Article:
The legislature of 1876 submitted two amendments to the people, to be voted on at the general election in November of that year. The first altered the language of section 24, article 2, to provide that "No money shall be drawn from the treasury, except in pursuance of a specific appropriation made by law, and no appropriation shall be for a longer term than two years."
At the election this amendment was ratified by a vote of 95,430 to 1,768. The second amendment of 1876 related to the election of county officers as provided for in section 2 of article 9, but in 1902 the same section was amended to read as follows: "General elections and township elections shall be held biennially, on the Tuesday succeeding the first Monday in November in the years bearing even numbers. All county and township officers shall hold their offices for a term of two years and until their successors are qualified; provided, one county commissioner shall be elected from each of three districts numbered 1, 2 and 3, by the voters of the district, and the legislature shall fix the time of election and the term of office of such commissioners; such election to be at a general election, and no term of offices to exceed six years. All officers whose successors would, under the law as it existed at the time of their election, be elected in an odd-numbered year shall hold office for an additional year and until their successors are qualified. No person shall hold the office of sheriff or county treasurer for more than two consecutive terms."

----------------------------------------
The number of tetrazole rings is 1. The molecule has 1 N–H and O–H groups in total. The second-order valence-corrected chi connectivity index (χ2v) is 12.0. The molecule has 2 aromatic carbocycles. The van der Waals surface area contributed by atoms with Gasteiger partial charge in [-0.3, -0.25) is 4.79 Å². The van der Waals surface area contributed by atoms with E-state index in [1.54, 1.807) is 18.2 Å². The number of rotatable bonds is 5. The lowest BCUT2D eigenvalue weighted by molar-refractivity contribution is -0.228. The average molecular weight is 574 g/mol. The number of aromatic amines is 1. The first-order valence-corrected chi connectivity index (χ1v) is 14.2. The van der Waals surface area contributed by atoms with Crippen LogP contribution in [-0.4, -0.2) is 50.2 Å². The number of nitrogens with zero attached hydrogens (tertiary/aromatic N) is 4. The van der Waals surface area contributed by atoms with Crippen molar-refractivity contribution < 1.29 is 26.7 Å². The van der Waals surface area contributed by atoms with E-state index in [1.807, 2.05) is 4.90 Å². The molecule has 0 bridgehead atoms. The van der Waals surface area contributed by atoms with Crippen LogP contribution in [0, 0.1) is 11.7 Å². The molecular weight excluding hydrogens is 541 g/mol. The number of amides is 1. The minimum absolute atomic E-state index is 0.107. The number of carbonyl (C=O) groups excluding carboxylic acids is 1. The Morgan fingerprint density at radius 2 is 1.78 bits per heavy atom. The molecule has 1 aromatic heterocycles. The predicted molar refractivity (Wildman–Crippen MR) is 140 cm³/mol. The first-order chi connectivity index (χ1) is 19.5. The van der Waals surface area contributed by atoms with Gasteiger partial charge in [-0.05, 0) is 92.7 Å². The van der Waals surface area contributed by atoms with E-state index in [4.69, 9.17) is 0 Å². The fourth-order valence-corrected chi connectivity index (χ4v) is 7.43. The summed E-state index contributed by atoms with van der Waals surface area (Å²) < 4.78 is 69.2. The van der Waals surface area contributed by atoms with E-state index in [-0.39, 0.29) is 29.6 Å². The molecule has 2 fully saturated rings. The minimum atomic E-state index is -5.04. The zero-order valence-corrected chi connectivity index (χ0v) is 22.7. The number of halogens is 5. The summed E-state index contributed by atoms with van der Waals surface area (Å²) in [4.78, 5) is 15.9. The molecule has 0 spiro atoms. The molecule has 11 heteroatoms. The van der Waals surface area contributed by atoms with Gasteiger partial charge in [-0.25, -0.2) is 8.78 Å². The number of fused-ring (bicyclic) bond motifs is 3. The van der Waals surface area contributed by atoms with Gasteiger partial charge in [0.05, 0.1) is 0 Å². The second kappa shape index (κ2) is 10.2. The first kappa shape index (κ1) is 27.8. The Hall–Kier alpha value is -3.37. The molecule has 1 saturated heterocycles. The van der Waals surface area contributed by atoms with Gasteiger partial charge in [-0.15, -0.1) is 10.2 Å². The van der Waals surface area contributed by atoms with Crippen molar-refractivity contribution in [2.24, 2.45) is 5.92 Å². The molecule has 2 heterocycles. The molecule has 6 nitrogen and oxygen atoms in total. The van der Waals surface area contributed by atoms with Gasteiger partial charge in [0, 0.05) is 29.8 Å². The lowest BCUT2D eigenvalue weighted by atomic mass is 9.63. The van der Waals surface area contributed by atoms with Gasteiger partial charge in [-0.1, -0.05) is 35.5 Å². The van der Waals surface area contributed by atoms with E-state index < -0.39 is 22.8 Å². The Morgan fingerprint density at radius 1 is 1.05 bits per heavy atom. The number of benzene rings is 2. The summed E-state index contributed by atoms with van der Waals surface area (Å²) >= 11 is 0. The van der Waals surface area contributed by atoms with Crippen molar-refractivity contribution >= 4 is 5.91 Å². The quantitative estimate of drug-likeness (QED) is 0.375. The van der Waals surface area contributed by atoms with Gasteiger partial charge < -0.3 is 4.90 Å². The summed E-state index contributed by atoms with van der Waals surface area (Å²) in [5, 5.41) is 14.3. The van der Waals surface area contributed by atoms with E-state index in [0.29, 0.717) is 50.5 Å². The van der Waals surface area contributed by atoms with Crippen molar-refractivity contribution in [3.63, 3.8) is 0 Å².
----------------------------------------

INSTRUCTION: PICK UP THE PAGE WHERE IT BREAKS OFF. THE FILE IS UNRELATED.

In 1880, by a vote of 92,302 to 84,304, the following section was added to article 15: "Section 10. The manufacture and sale of intoxicating liquors shall be forever prohibited in this state, except for medical, scientific and mechanical purposes." (See Prohibition.)
A proposition for a new constitutional convention was voted down in 1880146,279 to 22,870 and no further amendments to the organic law were made until 1888. In that year section 17 of the Bill of Rights was changed to read: "No distinction shall ever be made between citizens of the State of Kansas and the citizens of other states and territories of the United States in reference to the purchase, enjoyment or descent of property. The rights of aliens in reference to the purchase, enjoyment or descent of property may be regulated by law." The vote of the people on this amendment stood 220,419 to 16,611, and at the same election the proposition to strike out the word "white" in section 1, article 8, relating to the militia, was carried by a vote of 226,474 to 22,251.